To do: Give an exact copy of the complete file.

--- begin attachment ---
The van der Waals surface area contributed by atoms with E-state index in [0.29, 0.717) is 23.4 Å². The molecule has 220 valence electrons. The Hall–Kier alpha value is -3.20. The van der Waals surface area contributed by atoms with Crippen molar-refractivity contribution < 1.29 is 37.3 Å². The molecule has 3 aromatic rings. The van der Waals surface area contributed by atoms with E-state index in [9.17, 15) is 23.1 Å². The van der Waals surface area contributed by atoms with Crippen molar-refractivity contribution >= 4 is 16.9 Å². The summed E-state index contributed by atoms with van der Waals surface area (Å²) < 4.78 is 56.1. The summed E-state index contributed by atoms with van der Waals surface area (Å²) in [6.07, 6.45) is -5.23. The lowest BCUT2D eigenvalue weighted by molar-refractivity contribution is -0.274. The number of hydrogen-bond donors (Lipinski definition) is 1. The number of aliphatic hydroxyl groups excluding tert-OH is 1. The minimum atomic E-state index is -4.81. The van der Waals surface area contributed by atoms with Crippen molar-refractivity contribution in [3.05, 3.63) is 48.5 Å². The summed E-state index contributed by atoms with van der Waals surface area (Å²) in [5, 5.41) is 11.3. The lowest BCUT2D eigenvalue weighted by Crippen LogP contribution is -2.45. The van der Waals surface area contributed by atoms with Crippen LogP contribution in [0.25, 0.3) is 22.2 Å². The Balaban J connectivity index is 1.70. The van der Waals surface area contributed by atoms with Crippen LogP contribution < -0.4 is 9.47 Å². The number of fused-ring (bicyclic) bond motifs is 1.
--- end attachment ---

The van der Waals surface area contributed by atoms with E-state index in [0.29, 0.717) is 23.4 Å². The molecule has 220 valence electrons. The Hall–Kier alpha value is -3.20. The van der Waals surface area contributed by atoms with Crippen molar-refractivity contribution < 1.29 is 37.3 Å². The molecule has 3 aromatic rings. The van der Waals surface area contributed by atoms with E-state index in [9.17, 15) is 23.1 Å². The van der Waals surface area contributed by atoms with Crippen molar-refractivity contribution >= 4 is 16.9 Å². The summed E-state index contributed by atoms with van der Waals surface area (Å²) < 4.78 is 56.1. The summed E-state index contributed by atoms with van der Waals surface area (Å²) in [6.07, 6.45) is -5.23. The lowest BCUT2D eigenvalue weighted by molar-refractivity contribution is -0.274. The number of hydrogen-bond donors (Lipinski definition) is 1. The number of aliphatic hydroxyl groups excluding tert-OH is 1. The minimum atomic E-state index is -4.81. The van der Waals surface area contributed by atoms with Crippen molar-refractivity contribution in [3.05, 3.63) is 48.5 Å². The summed E-state index contributed by atoms with van der Waals surface area (Å²) in [5, 5.41) is 11.3. The lowest BCUT2D eigenvalue weighted by Crippen LogP contribution is -2.45. The van der Waals surface area contributed by atoms with Crippen LogP contribution in [0.25, 0.3) is 22.2 Å². The Balaban J connectivity index is 1.70. The van der Waals surface area contributed by atoms with Crippen LogP contribution < -0.4 is 9.47 Å². The number of fused-ring (bicyclic) bond motifs is 1.